Since not everyone attending the Sunday discussions has tested yet, we will go through the testing process in more depth, and talk about what we can do to get the most out of our results, at the next meeting. See you there! 😀

Questions? Contact Red Rider for more information.

TONIGHT: Methodology Discussion

Genie's Gazebo

Join us tonight at 6:00 p.m. SLT for our monthly Methodology discussion, hosted by the lovely Carolina Belle!

The March reading is “Analyzing Wills for Useful Clues” by Elizabeth Shown Mills, from OnBoard 1 (May 1995): 16. Read the article for free on the BCG website.

NOTE: We will meet tonight at Genie’s Gazebo at Relatively Curious, which is just up the hill from the Fire Pit. If you land at the Fire Pit, head up the stone path to find the gazebo. 🙂

TONIGHT: March SL-APG Meeting

rumsey maps

Be sure to join us for tonight’s Association of Professional Genealogists (APG) monthly meeting!

Genie Weezles will give a brief demonstration on how to use the FamilySearch Indexing Beta that we adopted as our chapter project for this year.

Afterwards, we will be taking a FIELD TRIP to Rumsey Map Islands, where hundreds of historical maps are on display. You can read about this fabulous collection here.

WHEN: Thursday, March 10, 2016
TIME: 6:00 p.m. SLT (same as Pacific Time)
WHERE: Fire Pit at Just Genealogy SLurl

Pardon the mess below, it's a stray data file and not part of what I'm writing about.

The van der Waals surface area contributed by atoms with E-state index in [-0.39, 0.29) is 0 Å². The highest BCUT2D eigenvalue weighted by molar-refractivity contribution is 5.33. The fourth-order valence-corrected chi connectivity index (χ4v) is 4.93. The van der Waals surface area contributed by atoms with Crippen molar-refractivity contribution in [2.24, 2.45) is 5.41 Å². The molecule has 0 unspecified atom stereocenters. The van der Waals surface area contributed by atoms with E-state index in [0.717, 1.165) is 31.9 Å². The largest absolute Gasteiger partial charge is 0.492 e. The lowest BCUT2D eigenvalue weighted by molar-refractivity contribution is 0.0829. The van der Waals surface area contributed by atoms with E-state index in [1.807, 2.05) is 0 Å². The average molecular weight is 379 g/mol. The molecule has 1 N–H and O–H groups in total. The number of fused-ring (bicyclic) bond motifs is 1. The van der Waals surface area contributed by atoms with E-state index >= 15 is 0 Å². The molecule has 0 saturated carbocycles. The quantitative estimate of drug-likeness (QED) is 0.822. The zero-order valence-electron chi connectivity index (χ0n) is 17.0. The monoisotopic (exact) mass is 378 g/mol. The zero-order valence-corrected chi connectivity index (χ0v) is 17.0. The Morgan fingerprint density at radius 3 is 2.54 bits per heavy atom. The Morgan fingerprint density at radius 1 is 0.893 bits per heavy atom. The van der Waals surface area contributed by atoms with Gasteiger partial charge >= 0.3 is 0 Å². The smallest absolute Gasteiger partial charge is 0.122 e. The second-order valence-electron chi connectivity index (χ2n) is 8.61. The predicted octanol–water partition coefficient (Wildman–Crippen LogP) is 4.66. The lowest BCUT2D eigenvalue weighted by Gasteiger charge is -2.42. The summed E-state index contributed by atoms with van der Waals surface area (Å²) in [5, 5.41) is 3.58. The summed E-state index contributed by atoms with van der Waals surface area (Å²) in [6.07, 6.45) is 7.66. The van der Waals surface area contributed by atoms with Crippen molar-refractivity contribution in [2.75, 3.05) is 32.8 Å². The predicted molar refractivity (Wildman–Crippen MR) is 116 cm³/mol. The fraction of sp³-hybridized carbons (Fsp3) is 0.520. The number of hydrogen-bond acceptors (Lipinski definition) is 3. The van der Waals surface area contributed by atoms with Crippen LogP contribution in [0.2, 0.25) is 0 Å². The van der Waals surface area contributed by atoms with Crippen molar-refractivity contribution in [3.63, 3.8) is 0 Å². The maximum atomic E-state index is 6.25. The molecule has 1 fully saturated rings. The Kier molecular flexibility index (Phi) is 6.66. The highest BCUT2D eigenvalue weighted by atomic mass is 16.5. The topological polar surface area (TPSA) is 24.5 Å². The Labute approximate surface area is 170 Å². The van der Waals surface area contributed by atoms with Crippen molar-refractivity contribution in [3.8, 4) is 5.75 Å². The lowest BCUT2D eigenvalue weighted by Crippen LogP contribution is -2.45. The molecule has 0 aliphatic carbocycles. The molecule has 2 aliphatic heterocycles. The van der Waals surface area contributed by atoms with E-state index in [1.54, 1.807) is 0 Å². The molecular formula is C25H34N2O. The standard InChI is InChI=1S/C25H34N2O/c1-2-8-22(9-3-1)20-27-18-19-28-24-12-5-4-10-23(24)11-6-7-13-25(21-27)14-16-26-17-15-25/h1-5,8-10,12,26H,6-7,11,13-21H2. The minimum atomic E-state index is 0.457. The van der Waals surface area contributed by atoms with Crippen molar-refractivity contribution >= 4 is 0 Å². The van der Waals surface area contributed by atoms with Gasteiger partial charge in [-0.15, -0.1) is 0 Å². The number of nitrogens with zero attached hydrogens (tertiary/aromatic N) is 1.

This meeting is open to all interested genealogists in Second Life. Please contact Ellington Sweeney for more information.

 

Second Life Genealogy Newsletter: March 2016

 book

MARCH 2016

Happy March, Second Life genies! March is a big month, genealogically-speaking. Not only is it Women’s History Month, but it is also Irish American Heritage Month. So whichever you choose to celebrate, we hope you find what – and who – you are looking for!

Be sure to check out this month’s genealogy events in Second Life.  For more information, please contact Ellington Sweeney, either in-world, or at sweeney.ellington@gmail.com.

INSPIRATION:

MARCH’S GENEALOGY RESEARCH & INFO RECOMMENDATIONS:

WEBSITE OF THE MONTH:

Irish Records at FindMyPast

This week has been a big one for those doing Irish research! If you have Irish ancestry, be sure out the new Irish Catholic Parish Registers from FindMyPast. They’re free, and will always stay that way. 🙂

Findmypast is also making its entire archive of over 110 million Irish records, the largest available anywhere online, FREE from 9:00 a.m. on Tuesday March 1 to 9:00 a.m. on Tuesday March 8, 2016. So that’s ONE WEEK for you to get started for FREE!

Read more about it here.

BLOG RECOMMENDATION:

Irish Genealogy News

“Irish genealogy research is famous for being difficult, if not impossible. This reputation isn’t entirely deserved, although there can be some fundamental difficulties in discovering your Irish ancestry, particularly if you don’t know where your ancestors lived.” Check out Clare Santry’s blog, as well as her companion site, Irish Genealogy Toolkit.

TWITTER FOLLOW:

@Irish_Genealogy – Follow Clare Santry for more Irish genealogy updates!

 

MARCH SCHEDULE OF GENEALOGY EVENTS IN SECOND LIFE: